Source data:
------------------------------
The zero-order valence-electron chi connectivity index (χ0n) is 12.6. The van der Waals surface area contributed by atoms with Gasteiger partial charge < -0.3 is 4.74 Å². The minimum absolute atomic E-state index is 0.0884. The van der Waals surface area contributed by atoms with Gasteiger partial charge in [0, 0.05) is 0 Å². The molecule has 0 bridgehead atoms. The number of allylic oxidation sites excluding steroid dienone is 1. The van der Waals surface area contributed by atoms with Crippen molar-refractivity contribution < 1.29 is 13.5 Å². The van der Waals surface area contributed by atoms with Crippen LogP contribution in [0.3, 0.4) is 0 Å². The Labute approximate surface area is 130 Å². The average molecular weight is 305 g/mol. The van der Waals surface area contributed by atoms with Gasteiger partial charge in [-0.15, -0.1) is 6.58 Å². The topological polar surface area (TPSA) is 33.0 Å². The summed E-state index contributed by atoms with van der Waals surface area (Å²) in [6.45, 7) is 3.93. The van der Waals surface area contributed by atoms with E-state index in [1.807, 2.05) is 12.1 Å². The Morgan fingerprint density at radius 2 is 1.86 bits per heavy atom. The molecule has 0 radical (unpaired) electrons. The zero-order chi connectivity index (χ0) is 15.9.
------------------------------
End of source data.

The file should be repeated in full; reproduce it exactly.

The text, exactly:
The zero-order valence-electron chi connectivity index (χ0n) is 12.6. The van der Waals surface area contributed by atoms with Gasteiger partial charge < -0.3 is 4.74 Å². The minimum absolute atomic E-state index is 0.0884. The van der Waals surface area contributed by atoms with Gasteiger partial charge in [0, 0.05) is 0 Å². The molecule has 0 bridgehead atoms. The number of allylic oxidation sites excluding steroid dienone is 1. The van der Waals surface area contributed by atoms with Crippen molar-refractivity contribution < 1.29 is 13.5 Å². The van der Waals surface area contributed by atoms with Crippen LogP contribution in [0.3, 0.4) is 0 Å². The Labute approximate surface area is 130 Å². The average molecular weight is 305 g/mol. The van der Waals surface area contributed by atoms with Gasteiger partial charge in [-0.15, -0.1) is 6.58 Å². The topological polar surface area (TPSA) is 33.0 Å². The summed E-state index contributed by atoms with van der Waals surface area (Å²) in [6.45, 7) is 3.93. The van der Waals surface area contributed by atoms with E-state index in [1.807, 2.05) is 12.1 Å². The Morgan fingerprint density at radius 2 is 1.86 bits per heavy atom. The molecule has 0 radical (unpaired) electrons. The zero-order chi connectivity index (χ0) is 15.9.